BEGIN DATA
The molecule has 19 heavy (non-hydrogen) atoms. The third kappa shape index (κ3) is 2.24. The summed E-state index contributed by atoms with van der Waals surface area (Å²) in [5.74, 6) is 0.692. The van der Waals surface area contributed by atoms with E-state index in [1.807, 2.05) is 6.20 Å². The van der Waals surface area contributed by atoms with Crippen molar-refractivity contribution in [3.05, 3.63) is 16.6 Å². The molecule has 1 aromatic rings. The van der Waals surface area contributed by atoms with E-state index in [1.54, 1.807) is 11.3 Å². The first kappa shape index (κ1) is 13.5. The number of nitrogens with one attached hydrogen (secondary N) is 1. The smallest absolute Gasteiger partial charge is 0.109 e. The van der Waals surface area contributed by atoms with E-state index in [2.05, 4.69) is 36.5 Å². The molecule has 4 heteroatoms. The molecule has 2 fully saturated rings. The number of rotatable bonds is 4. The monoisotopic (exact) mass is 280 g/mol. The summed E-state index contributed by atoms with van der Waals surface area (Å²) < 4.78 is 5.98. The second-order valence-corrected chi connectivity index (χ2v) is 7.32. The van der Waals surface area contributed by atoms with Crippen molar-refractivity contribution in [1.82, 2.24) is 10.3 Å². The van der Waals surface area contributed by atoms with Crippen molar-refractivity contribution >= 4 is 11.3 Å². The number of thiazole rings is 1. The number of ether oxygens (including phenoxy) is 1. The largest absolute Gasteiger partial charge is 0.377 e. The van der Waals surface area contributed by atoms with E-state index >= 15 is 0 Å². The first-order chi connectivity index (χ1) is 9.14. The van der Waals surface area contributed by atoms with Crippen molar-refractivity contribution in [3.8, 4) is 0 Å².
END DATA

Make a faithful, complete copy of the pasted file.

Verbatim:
The molecule has 19 heavy (non-hydrogen) atoms. The third kappa shape index (κ3) is 2.24. The summed E-state index contributed by atoms with van der Waals surface area (Å²) in [5.74, 6) is 0.692. The van der Waals surface area contributed by atoms with E-state index in [1.807, 2.05) is 6.20 Å². The van der Waals surface area contributed by atoms with Crippen molar-refractivity contribution in [3.05, 3.63) is 16.6 Å². The molecule has 1 aromatic rings. The van der Waals surface area contributed by atoms with E-state index in [1.54, 1.807) is 11.3 Å². The first kappa shape index (κ1) is 13.5. The number of nitrogens with one attached hydrogen (secondary N) is 1. The smallest absolute Gasteiger partial charge is 0.109 e. The van der Waals surface area contributed by atoms with E-state index in [2.05, 4.69) is 36.5 Å². The molecule has 4 heteroatoms. The molecule has 2 fully saturated rings. The number of rotatable bonds is 4. The monoisotopic (exact) mass is 280 g/mol. The summed E-state index contributed by atoms with van der Waals surface area (Å²) < 4.78 is 5.98. The second-order valence-corrected chi connectivity index (χ2v) is 7.32. The van der Waals surface area contributed by atoms with Crippen molar-refractivity contribution in [1.82, 2.24) is 10.3 Å². The van der Waals surface area contributed by atoms with Crippen molar-refractivity contribution >= 4 is 11.3 Å². The number of thiazole rings is 1. The number of ether oxygens (including phenoxy) is 1. The largest absolute Gasteiger partial charge is 0.377 e. The van der Waals surface area contributed by atoms with E-state index >= 15 is 0 Å². The first-order chi connectivity index (χ1) is 9.14. The van der Waals surface area contributed by atoms with Crippen molar-refractivity contribution in [3.8, 4) is 0 Å².